All posts filed under: Experimental Cinema

THIS SHAKING KEEPS ME STEADY (Dir. Shehrezad Maher, 2018, Pakistan / U.S.)

In a measured yet painterly wide shot towards the end of what is a hybridised work Maher trains her erudite eye under a bridge, a sort of non-space with a phantasmal ambiance. The familiar concrete structure of the bridge and the calm waters of the river act as a visual memory to a story narrated to us by an ambulance driver. The story is about a woman who tried to commit suicide jumping from a bridge. It is a traumatic memory that forms a composite of recollections by ambulance drivers that are juxtaposed to fictional reconstructions of real life tragedies for television. Closer to an atmospheric and experimental video essay than a documentary, Maher’s choice to fragment recollections into a non-linear narration lets us hear the neglected voices of Karachi as distinctly porous. Re-enactments staged for news media and TV dramas point to the artifice of performativity but this betrayal of reality is seemingly challenged by the ways in which memory also distorts history. But it is the stories narrated by the ambulance drivers that …

GHASHIRAM KOTWAL (Dir. K. Hariharan, Mani Kaul, Kamal Swaroop, Saeed Mirza, 1976, India) – Experiments in Time & Space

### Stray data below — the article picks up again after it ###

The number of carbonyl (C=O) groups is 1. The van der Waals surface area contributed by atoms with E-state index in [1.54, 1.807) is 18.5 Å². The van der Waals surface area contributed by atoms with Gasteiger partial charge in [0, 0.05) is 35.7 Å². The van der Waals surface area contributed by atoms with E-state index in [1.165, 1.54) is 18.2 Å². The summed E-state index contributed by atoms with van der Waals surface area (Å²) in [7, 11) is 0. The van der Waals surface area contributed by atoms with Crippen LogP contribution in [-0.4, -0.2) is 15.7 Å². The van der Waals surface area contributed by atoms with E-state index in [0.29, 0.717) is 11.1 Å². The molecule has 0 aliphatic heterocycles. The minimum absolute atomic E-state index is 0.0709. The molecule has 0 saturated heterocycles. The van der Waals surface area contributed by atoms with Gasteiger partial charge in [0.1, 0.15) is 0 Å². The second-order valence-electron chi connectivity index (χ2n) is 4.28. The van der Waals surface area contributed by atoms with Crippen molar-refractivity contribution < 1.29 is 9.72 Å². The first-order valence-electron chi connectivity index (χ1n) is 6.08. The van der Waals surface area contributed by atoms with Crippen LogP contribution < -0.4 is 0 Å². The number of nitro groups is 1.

Watching Ghashiram Kotwal is equivalent to a punch in the face, cinematically speaking of course, since here is a film, a belligerent work in terms of parallel cinema, antithetical to Indian Cinema. It was a film all but forgotten, salvaged from the Berlin film archive, and restored. Yet again preservation intervened in the historiography of Indian Cinema, revising the past. Ghashiram Kotwal seems like a seminal work now, a crossroads in terms of ideological and aesthetic experimentation, arriving at the peak of the parallel cinema art film movement in 1976. Although the FFC had nothing to do with Ghashiram Kotwal in terms of funding, a natural project to support really, they did help to put in place the necessary conditions for such an experimental film to be realized by a group of emboldened, agit-prop filmmakers coming out of the film institute in Pune. In many ways, Ghashiram Kotwal may not have been possible without Bhuvan Shome or more significantly Mani Kaul’s Uski Roti. The critical success of both films, part of the New Cinema Movement …